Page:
Most people will say they are fans of movies. I’m a fan of going to the movies. To my mind, there is no movie that is not improved in some way through the experience of watching it in a theater. There may be many reasons for this, but there are two that I chiefly associate with the experience.
The first, naturally, is simply watching something bigger than life. Yes, size does matter. And a story projected bigger than life already has one hell of an advantage in making you suspend your disbelief. I have watched some arguably horrible movies in the theater and enjoyed them, not realizing how bad they were until after I left. Why? Because in the moment, the mere spectacle running before my eyes is holding my attention with both hands and squeezing—really, really hard. I’m pretty sure if I tried to look away, the movie would in fact slap me. There are some exceptions to this. The movie AI, a film that I adored for almost its entire length—and it had some length, of that there is no doubt—seemed to come to a perfect tragic ending that felt so completely to me like the story’s natural end that when it continued, I was dumbstruck. If you’ve seen the film, you will remember the scene when Haley Joel Osment has sunk below the water and is wishing on the statue of the fairy…and then aliens. It was so jarring, that I spent the last twenty minutes actively thinking about the narrative playing out before me. And that’s not good for any story.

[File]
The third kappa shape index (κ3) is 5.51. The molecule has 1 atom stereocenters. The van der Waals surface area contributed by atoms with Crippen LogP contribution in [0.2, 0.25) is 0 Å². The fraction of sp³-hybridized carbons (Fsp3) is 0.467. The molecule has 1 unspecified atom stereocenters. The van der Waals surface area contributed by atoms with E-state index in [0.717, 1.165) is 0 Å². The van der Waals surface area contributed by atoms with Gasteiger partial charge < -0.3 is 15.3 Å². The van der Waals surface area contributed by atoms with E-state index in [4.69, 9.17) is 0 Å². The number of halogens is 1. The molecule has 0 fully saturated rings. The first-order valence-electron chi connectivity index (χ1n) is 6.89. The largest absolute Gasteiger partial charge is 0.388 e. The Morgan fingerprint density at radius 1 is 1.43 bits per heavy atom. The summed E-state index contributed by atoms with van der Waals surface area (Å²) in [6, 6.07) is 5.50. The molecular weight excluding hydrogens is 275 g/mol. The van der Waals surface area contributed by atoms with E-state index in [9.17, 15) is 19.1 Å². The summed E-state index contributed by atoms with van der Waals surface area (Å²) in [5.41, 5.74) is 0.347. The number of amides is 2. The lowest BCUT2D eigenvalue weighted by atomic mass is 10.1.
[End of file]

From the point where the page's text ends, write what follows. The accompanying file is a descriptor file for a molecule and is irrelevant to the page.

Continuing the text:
Before I get on a critical rant—the second reason theaters elevate movies seems to me to be the communal experience. It’s not the same as a play where each performance is unique and the particular energy of one show can’t be replicated. But there is something about sharing an experience with a few friends—and a whole bunch of strangers—of getting the joke at the same time everyone else does; of trying to hold back an emotional outpouring while the person next to you is being less successful; of simultaneously groaning at some really lame attempt at humor; of knowing you are not the only one thinking to yourself, My, Bruce Willis sure does look old to be getting beat up like that.
So why am I talking about the movie theater experience? Because one thing I have always loved about the theater experience that I can’t find any equivalent to in books is watching trailers. Before YouTube made it possible to see every trailer as soon as they were released, nothing matched the excitement of seeing those quickly intercut scenes for the first time; I know no one who saw the first Independence Day trailers—months and months before the movie premiered—that wasn’t blown away by such wholesale landmark destruction—itself a new kind of spectacle.
Because for some reason my brain does all its thinking in cinema—I don’t know what that means, but it sounds good—I keep coming back to advertising a book in the same way as a movie. Can you put together a compelling “trailer” of short excerpts or will we forever be using the convention of previewing the first few chapters of a new book…